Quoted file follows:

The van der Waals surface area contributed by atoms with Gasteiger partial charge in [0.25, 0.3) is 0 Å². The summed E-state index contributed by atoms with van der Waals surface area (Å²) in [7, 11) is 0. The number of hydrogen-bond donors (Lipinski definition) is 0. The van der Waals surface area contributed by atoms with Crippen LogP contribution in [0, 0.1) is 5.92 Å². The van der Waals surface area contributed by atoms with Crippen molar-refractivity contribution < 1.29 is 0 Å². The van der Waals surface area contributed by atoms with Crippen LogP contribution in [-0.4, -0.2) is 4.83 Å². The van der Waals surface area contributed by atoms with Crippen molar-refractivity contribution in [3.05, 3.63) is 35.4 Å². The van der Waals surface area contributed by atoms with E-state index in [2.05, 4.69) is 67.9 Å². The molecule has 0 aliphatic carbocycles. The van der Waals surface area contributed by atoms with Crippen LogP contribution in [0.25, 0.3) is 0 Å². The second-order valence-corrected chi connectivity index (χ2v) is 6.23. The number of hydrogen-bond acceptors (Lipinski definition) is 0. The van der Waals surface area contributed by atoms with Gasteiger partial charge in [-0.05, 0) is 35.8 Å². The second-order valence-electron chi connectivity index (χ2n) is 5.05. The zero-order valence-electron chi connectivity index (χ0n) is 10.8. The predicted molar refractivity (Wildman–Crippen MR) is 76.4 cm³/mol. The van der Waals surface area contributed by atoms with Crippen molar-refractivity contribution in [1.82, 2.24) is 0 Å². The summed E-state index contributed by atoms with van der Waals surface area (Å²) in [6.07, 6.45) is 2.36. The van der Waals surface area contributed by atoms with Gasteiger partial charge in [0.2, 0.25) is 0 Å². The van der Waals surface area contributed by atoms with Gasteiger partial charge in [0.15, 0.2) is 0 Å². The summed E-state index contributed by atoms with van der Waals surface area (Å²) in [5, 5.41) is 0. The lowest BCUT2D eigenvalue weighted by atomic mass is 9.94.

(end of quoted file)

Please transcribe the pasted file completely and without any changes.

The van der Waals surface area contributed by atoms with Gasteiger partial charge in [0.25, 0.3) is 0 Å². The summed E-state index contributed by atoms with van der Waals surface area (Å²) in [7, 11) is 0. The number of hydrogen-bond donors (Lipinski definition) is 0. The van der Waals surface area contributed by atoms with Crippen LogP contribution in [0, 0.1) is 5.92 Å². The van der Waals surface area contributed by atoms with Crippen molar-refractivity contribution < 1.29 is 0 Å². The van der Waals surface area contributed by atoms with Crippen LogP contribution in [-0.4, -0.2) is 4.83 Å². The van der Waals surface area contributed by atoms with Crippen molar-refractivity contribution in [3.05, 3.63) is 35.4 Å². The van der Waals surface area contributed by atoms with E-state index in [2.05, 4.69) is 67.9 Å². The molecule has 0 aliphatic carbocycles. The van der Waals surface area contributed by atoms with Crippen LogP contribution in [0.25, 0.3) is 0 Å². The second-order valence-corrected chi connectivity index (χ2v) is 6.23. The number of hydrogen-bond acceptors (Lipinski definition) is 0. The van der Waals surface area contributed by atoms with Gasteiger partial charge in [-0.05, 0) is 35.8 Å². The second-order valence-electron chi connectivity index (χ2n) is 5.05. The zero-order valence-electron chi connectivity index (χ0n) is 10.8. The predicted molar refractivity (Wildman–Crippen MR) is 76.4 cm³/mol. The van der Waals surface area contributed by atoms with Crippen molar-refractivity contribution in [1.82, 2.24) is 0 Å². The summed E-state index contributed by atoms with van der Waals surface area (Å²) in [6.07, 6.45) is 2.36. The van der Waals surface area contributed by atoms with Gasteiger partial charge in [0.2, 0.25) is 0 Å². The van der Waals surface area contributed by atoms with Gasteiger partial charge in [0.15, 0.2) is 0 Å². The summed E-state index contributed by atoms with van der Waals surface area (Å²) in [5, 5.41) is 0. The lowest BCUT2D eigenvalue weighted by atomic mass is 9.94.